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October 8, 2012
Arsenic Life No More
The "arsenic life" bacterium has taken a number of blows in the scientific literature, and now it's taken another. A close look at its phosphate uptake system shows that these proteins in the GFAJ-1 bacteria not selective for arsenate (or at least tolerant of it, compared to normal lines). They are, in fact, extremely selective for phosphate.
All of the proteins can discriminate at least 500-fold over arsenate, but one of them from GFAJ-1 (highly expressed under the arsenate conditions) is 4,500-fold selective. The authors show, via X-ray crystallography, what sort of mutations hae occurred to give the binding site such high selectivity, which lead to the (slightly larger) arsenate disturbing a key hydrogen bond. This is what you'd expect if these bacteria were, in fact, still phosphate-dependent and needed to extract every bit of it they could from their arsenate-rich environment.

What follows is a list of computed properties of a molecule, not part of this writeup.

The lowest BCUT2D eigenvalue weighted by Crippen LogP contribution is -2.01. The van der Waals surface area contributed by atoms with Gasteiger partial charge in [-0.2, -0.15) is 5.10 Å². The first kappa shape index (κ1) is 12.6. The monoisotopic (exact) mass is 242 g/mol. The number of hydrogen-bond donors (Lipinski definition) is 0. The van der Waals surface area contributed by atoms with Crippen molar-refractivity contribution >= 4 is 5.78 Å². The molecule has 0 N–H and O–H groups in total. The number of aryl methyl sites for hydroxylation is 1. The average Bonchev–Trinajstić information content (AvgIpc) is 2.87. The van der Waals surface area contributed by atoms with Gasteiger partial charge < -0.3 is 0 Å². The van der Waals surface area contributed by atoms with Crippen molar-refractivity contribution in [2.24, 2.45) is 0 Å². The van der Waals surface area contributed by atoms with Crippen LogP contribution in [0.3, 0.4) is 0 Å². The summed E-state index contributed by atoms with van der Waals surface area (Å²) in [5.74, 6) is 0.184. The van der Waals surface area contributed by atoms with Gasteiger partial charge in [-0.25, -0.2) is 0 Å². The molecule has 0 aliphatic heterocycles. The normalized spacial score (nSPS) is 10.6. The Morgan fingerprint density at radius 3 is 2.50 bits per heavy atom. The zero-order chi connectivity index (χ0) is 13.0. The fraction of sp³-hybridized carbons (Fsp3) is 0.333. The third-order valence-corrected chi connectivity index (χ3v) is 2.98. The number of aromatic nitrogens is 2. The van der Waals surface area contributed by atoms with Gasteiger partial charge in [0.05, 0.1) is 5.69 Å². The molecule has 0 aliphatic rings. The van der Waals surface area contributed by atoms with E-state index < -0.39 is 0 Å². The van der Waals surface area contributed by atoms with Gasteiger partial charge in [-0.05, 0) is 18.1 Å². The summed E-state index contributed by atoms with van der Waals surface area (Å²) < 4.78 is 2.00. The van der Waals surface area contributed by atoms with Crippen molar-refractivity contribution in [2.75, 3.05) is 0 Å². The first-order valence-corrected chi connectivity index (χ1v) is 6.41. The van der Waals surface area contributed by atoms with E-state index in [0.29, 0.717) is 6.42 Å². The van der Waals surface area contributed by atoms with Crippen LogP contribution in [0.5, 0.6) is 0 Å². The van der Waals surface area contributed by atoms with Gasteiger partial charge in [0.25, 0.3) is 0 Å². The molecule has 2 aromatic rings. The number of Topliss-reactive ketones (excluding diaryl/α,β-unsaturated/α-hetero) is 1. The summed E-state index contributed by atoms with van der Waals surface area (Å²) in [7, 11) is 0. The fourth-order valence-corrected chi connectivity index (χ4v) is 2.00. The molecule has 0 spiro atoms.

Here's a summary at Nature News. I believe that we can now declare this particular idea dead - everything is pointing the other way.
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